We’ll talk more specifically about sex in Rance 01 another time, because there’s actually a lot to discuss and unpack there, but suffice to say that the way the world and characters respond to your actions in the game goes a long way to making you feel like you’re actually there. You’ll find yourself caring about what happens; you’ll want Rance to succeed in his quest, and you’ll want the various other characters he encounters around the place to be able to find some sort of resolution to their various issues.
It’s one of those games you’ll find yourself thinking about extensively when you’re not playing it, because so many of the characters you encounter are just so damn likeable and well-realised. And for all his obnoxious behaviour at times, Rance is absolutely counted among this number. As later installments in the series make even more apparent, he’s a fascinating and nuanced protagonist, and seeing the world through his eyes definitely gives us a distinct outlook on the world and its inhabitants.
All this is created through the writing: the snappy dialogue, and the witty narration Rance ponders to himself when no-one else is around. On many occasions, Rance’s inner monologue will doubtless mirror what the player is thinking — particularly when dealing with excessively annoying characters and unnecessarily complicated chains of events — and this very much helps you step into the role of our protagonist, even if that may not always be a comfortable place to be.
Ultimately, the effect of all this is that Rance 01 does a fantastic job of maintaining the player’s interest while doing relatively little in terms of tech. The vast majority of the game unfolds with a silhouette of Rance standing in the foreground and whatever character is present in a location standing facing him. Many character sprites only have a single expression. CGs for major events other than sex are relatively rare. And yet, the experience as a whole is massively compelling.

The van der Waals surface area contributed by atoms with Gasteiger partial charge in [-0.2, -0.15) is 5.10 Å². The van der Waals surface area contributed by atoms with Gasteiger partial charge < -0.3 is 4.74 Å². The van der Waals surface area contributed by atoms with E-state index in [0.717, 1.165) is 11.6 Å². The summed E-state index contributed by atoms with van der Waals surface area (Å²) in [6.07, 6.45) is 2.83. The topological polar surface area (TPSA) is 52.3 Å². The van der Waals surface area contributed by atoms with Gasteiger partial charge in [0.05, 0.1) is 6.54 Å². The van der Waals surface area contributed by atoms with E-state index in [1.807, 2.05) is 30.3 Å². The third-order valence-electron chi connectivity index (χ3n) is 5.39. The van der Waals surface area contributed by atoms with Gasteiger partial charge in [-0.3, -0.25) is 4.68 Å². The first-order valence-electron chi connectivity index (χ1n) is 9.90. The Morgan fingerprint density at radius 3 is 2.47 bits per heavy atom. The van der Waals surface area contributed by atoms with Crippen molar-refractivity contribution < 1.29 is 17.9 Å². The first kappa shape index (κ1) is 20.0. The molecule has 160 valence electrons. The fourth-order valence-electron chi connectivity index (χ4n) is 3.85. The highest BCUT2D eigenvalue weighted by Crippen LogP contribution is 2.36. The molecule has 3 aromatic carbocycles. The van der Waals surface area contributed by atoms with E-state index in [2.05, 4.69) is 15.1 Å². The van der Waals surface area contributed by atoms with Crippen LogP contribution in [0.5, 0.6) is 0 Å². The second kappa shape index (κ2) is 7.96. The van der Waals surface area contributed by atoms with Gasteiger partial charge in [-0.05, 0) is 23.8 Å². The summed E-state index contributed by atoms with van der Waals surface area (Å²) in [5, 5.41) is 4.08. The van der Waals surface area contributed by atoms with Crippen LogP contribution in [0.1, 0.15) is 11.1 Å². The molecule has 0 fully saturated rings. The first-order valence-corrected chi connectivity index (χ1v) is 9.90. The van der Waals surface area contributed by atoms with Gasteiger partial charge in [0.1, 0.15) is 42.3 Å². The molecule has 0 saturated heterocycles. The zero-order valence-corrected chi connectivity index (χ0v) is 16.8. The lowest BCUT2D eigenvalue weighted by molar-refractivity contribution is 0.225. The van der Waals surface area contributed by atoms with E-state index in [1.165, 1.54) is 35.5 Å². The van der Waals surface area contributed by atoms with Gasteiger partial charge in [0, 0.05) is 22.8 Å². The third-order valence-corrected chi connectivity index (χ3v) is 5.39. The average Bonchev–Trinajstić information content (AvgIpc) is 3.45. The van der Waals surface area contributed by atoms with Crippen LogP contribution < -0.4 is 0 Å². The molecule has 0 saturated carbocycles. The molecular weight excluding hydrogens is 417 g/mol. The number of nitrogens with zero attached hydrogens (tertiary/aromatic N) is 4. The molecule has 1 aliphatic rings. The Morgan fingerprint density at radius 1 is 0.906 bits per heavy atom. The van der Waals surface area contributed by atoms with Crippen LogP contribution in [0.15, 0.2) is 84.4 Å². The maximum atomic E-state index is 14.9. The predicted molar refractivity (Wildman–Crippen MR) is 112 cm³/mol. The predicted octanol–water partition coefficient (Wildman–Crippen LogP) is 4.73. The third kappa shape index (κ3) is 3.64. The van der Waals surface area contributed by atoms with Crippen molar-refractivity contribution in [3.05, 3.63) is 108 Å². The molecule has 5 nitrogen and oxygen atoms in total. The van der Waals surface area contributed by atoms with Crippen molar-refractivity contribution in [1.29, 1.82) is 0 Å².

A lot of this is down to the fact that Rance 01 is simply well-written — and well-translated to English — but, more broadly speaking, the fact that the series as a whole has some astronomically deep lore really helps matters. Because although many of the games take a “show, don’t tell” approach, not making a big deal of the extensive background material that makes the world of Rance what it is, you always get the feel that everything occurring has a sense of context, time and place.
Everything is part of something greater — and that’s one of the things that makes the series in its entirety so fascinating to explore. Because this isn’t a series where each individual installment just happens to involve the same central characters in the same world, but where there are no real ties between the games. No, this is a series where each new entry builds on what came before, gradually building up in terms of scope and ambition as Rance grows in competence, confidence and overall power.
New characters will be introduced, and will show up again in later games — indeed, there are several characters who first appear in Rance 01 that I already recognise from my previous encounters with Rance 5D and VI. Rance’s relationships with these characters will evolve and change in sometimes surprising ways, and there’s a real sense that you’re going on a journey through this character’s life as the series goes on.
And it all starts with Rance 01’s relatively humble beginnings: a horny 18 year old adventurer trying his best to get to the bottom of a missing persons case. There really is nothing quite like Rance.